Complications often arise in property. Tree disputes are very common causes of disagreements between neighbours. Another common dispute is dividing fences. If your neighbour’s tree is affecting your property or your safety, there are a number of things you can legally do. It will quicker and hassle-free if you could resolve any problems you have directly with you neighbour. However, you may need legal advice if you need to know your options to solve the dispute. Each state in Australia has its own process for resolving these disputes. If you buy or reside in NSW, for example, you can get legal advice from property dispute lawyers in your area.


Other Things to Consider


To maximize overseas property investment inside of Australia, the best practice is to look at growth areas. Growth areas are major cities—Sydney, Melbourne, Perth, and Brisbane—and suburban or coastal areas. Rental properties can yield anywhere from 3.5-5% profit. Increasing demand in urban and surrounding areas, home values will increase. The best Australian investment options are low-rise properties, rather than high-rise properties. Low-rises tend to keep maintenance costs down, and the land value of the properties is generally high. Apartments, townhouses, and small to mid-sized single-family homes are profitable purchases.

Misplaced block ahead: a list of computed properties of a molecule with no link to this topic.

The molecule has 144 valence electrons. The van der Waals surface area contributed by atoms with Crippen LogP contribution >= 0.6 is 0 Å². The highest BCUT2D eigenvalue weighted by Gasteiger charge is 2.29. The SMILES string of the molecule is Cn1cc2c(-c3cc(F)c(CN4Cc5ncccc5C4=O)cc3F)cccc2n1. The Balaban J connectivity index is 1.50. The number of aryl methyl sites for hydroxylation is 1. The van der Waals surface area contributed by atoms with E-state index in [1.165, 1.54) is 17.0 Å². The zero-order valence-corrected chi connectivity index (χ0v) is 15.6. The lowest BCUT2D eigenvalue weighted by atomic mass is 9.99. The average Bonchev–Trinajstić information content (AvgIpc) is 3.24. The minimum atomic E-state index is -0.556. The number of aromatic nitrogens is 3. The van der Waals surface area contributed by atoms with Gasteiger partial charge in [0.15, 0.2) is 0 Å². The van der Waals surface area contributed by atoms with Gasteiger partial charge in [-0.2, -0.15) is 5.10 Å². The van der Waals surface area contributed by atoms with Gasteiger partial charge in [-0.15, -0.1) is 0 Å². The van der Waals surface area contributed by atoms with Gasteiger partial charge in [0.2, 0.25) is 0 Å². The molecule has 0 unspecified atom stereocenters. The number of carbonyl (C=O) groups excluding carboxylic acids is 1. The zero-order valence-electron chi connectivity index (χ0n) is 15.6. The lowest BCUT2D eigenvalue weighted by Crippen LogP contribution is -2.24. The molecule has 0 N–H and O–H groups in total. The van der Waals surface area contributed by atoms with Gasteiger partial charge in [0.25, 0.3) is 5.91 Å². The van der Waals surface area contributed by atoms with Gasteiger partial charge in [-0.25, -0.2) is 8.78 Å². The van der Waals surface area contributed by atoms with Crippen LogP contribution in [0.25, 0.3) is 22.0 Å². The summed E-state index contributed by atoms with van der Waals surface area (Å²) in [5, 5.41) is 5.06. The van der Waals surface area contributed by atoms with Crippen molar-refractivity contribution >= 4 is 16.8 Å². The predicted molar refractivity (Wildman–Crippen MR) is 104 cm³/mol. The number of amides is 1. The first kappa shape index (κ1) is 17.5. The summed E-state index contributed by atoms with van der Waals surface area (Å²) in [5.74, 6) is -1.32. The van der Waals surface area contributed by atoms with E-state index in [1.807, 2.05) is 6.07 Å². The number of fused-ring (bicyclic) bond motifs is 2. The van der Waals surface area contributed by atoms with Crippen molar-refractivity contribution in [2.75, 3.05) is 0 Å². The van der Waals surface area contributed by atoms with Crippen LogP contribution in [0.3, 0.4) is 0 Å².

Unexpected Things to Consider


Unlike other assets, lenders see Australian real estate as a low-risk, high-reward investment. Foreign investment in Australia is a great way to leverage assets, with banks willing to lend up to 100% of the price of a property. The lack of risk is thanks, in part, to Australia’s diverse economy and strong GDP, which is expected to grow steadily over the years. Also, Australia has a growing population. In Melbourne alone, estimates suggest that there will be demand for over 20,000 new family homes by 2021. Moreover, countrywide statistics predict the need for 620,000 homes in the next fifteen years. 


Timeline to Completion


From beginning to end, investing in Australian real estate need not be a lengthy process. Certainly, there are the usual hurdles—paperwork and red tape—to navigate. However, with a bit of background information and research, the process can be completed expeditiously. After determining the location and type of property to buy, investors will need to seek permission from FIRB and wait for the board’s recommendation. While waiting, investors can continue the work of buying properties and navigating the taxes and mortgage companies. At worst, FIRB makes decisions in 130 days. After FIRB approval, the process is complete. 


Posted by

Joe McCord works at REAA.

Comments (2)

Sandy Padula & Norm Padula, JD, GRI
HomeSmart Realty West & Florida Realty Investments - , CA
Presence, Persistence & Perseverance

Joe McCord Excellent and highly informative blog post. I have often wondered what the rules are regarding this very subject. Thank you!

Jul 14, 2015 10:05 PM
Sarah Smith
Property Investment Wise - Las Vegas, NV
Making It Rain On The Regular

Thanks for taking the time to read, Sandy Padula and Norm Padula, JD, GRI .


If there's anything else you need to know, I can include it in a follow up, so don't be shy.

Jul 14, 2015 10:32 PM